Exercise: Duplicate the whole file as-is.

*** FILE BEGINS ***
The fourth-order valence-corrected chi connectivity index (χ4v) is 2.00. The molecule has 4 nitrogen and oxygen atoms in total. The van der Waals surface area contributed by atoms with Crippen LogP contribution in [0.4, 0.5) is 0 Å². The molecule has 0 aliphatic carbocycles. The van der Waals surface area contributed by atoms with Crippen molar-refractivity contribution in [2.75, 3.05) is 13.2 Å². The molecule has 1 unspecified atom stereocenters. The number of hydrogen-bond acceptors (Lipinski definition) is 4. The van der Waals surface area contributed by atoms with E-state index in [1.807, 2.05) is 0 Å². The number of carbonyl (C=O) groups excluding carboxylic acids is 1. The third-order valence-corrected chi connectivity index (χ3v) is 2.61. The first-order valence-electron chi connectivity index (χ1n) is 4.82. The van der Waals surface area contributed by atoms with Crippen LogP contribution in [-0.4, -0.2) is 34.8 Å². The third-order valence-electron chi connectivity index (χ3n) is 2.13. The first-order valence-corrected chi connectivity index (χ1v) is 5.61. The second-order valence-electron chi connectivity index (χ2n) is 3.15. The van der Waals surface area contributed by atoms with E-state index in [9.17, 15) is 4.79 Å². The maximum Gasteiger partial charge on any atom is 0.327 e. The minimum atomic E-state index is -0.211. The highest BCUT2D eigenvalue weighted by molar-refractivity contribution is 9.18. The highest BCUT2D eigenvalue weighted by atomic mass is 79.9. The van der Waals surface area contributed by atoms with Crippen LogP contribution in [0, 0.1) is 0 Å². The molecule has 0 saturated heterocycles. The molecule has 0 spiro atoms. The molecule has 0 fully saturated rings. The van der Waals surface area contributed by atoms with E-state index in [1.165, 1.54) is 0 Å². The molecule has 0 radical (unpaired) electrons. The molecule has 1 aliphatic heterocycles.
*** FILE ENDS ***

The fourth-order valence-corrected chi connectivity index (χ4v) is 2.00. The molecule has 4 nitrogen and oxygen atoms in total. The van der Waals surface area contributed by atoms with Crippen LogP contribution in [0.4, 0.5) is 0 Å². The molecule has 0 aliphatic carbocycles. The van der Waals surface area contributed by atoms with Crippen molar-refractivity contribution in [2.75, 3.05) is 13.2 Å². The molecule has 1 unspecified atom stereocenters. The number of hydrogen-bond acceptors (Lipinski definition) is 4. The van der Waals surface area contributed by atoms with E-state index in [1.807, 2.05) is 0 Å². The number of carbonyl (C=O) groups excluding carboxylic acids is 1. The third-order valence-corrected chi connectivity index (χ3v) is 2.61. The first-order valence-electron chi connectivity index (χ1n) is 4.82. The van der Waals surface area contributed by atoms with Crippen LogP contribution in [-0.4, -0.2) is 34.8 Å². The third-order valence-electron chi connectivity index (χ3n) is 2.13. The first-order valence-corrected chi connectivity index (χ1v) is 5.61. The second-order valence-electron chi connectivity index (χ2n) is 3.15. The van der Waals surface area contributed by atoms with E-state index in [9.17, 15) is 4.79 Å². The maximum Gasteiger partial charge on any atom is 0.327 e. The minimum atomic E-state index is -0.211. The highest BCUT2D eigenvalue weighted by molar-refractivity contribution is 9.18. The highest BCUT2D eigenvalue weighted by atomic mass is 79.9. The van der Waals surface area contributed by atoms with Crippen LogP contribution in [0, 0.1) is 0 Å². The molecule has 0 saturated heterocycles. The molecule has 0 spiro atoms. The molecule has 0 fully saturated rings. The van der Waals surface area contributed by atoms with E-state index in [1.165, 1.54) is 0 Å². The molecule has 0 radical (unpaired) electrons. The molecule has 1 aliphatic heterocycles.